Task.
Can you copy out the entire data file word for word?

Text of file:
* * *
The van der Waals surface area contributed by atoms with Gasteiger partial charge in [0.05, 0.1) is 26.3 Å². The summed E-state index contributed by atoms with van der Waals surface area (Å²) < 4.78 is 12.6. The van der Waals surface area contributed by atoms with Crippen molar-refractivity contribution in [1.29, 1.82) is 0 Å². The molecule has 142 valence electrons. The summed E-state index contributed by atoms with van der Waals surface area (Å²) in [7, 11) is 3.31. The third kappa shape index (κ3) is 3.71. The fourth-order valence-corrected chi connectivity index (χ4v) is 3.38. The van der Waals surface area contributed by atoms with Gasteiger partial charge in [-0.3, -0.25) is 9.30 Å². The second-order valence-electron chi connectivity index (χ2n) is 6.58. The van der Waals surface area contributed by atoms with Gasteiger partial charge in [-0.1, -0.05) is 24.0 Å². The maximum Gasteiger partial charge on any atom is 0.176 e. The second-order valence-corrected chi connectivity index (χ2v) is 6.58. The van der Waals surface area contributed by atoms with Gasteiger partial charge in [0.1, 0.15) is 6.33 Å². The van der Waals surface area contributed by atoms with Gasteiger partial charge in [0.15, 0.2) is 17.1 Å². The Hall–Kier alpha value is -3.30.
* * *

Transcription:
The van der Waals surface area contributed by atoms with Gasteiger partial charge in [0.05, 0.1) is 26.3 Å². The summed E-state index contributed by atoms with van der Waals surface area (Å²) < 4.78 is 12.6. The van der Waals surface area contributed by atoms with Crippen molar-refractivity contribution in [1.29, 1.82) is 0 Å². The molecule has 142 valence electrons. The summed E-state index contributed by atoms with van der Waals surface area (Å²) in [7, 11) is 3.31. The third kappa shape index (κ3) is 3.71. The fourth-order valence-corrected chi connectivity index (χ4v) is 3.38. The van der Waals surface area contributed by atoms with Gasteiger partial charge in [-0.3, -0.25) is 9.30 Å². The second-order valence-electron chi connectivity index (χ2n) is 6.58. The van der Waals surface area contributed by atoms with Gasteiger partial charge in [-0.1, -0.05) is 24.0 Å². The maximum Gasteiger partial charge on any atom is 0.176 e. The second-order valence-corrected chi connectivity index (χ2v) is 6.58. The van der Waals surface area contributed by atoms with Gasteiger partial charge in [0.1, 0.15) is 6.33 Å². The van der Waals surface area contributed by atoms with Gasteiger partial charge in [0.15, 0.2) is 17.1 Å². The Hall–Kier alpha value is -3.30.